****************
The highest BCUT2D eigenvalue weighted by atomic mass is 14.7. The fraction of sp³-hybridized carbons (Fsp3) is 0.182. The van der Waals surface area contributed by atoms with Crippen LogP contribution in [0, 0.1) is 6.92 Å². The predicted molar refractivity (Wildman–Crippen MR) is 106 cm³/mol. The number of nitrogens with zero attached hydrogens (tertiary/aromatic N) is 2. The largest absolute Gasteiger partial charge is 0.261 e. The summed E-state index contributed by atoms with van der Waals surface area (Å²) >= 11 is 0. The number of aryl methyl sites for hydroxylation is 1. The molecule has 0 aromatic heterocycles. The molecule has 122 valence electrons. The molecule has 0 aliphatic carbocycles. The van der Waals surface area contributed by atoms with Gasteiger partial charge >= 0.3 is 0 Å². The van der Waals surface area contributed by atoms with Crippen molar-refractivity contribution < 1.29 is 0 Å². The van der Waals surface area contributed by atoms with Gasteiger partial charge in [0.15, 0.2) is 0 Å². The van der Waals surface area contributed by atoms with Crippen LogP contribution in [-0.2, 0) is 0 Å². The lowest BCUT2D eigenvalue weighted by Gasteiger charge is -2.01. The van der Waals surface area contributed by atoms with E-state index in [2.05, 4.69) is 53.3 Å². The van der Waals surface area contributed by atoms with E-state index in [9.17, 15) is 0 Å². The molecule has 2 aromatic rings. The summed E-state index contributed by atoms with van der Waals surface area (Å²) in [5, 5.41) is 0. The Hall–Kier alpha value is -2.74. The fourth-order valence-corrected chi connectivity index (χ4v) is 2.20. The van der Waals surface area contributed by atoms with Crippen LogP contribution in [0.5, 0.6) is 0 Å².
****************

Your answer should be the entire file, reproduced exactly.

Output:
The highest BCUT2D eigenvalue weighted by atomic mass is 14.7. The fraction of sp³-hybridized carbons (Fsp3) is 0.182. The van der Waals surface area contributed by atoms with Crippen LogP contribution in [0, 0.1) is 6.92 Å². The predicted molar refractivity (Wildman–Crippen MR) is 106 cm³/mol. The number of nitrogens with zero attached hydrogens (tertiary/aromatic N) is 2. The largest absolute Gasteiger partial charge is 0.261 e. The summed E-state index contributed by atoms with van der Waals surface area (Å²) >= 11 is 0. The number of aryl methyl sites for hydroxylation is 1. The molecule has 0 aromatic heterocycles. The molecule has 122 valence electrons. The molecule has 0 aliphatic carbocycles. The van der Waals surface area contributed by atoms with Gasteiger partial charge >= 0.3 is 0 Å². The van der Waals surface area contributed by atoms with Crippen molar-refractivity contribution < 1.29 is 0 Å². The van der Waals surface area contributed by atoms with Gasteiger partial charge in [0.15, 0.2) is 0 Å². The van der Waals surface area contributed by atoms with Crippen LogP contribution in [-0.2, 0) is 0 Å². The lowest BCUT2D eigenvalue weighted by Gasteiger charge is -2.01. The van der Waals surface area contributed by atoms with E-state index in [2.05, 4.69) is 53.3 Å². The van der Waals surface area contributed by atoms with E-state index in [9.17, 15) is 0 Å². The molecule has 2 aromatic rings. The summed E-state index contributed by atoms with van der Waals surface area (Å²) in [5, 5.41) is 0. The Hall–Kier alpha value is -2.74. The fourth-order valence-corrected chi connectivity index (χ4v) is 2.20. The van der Waals surface area contributed by atoms with Crippen LogP contribution in [0.5, 0.6) is 0 Å².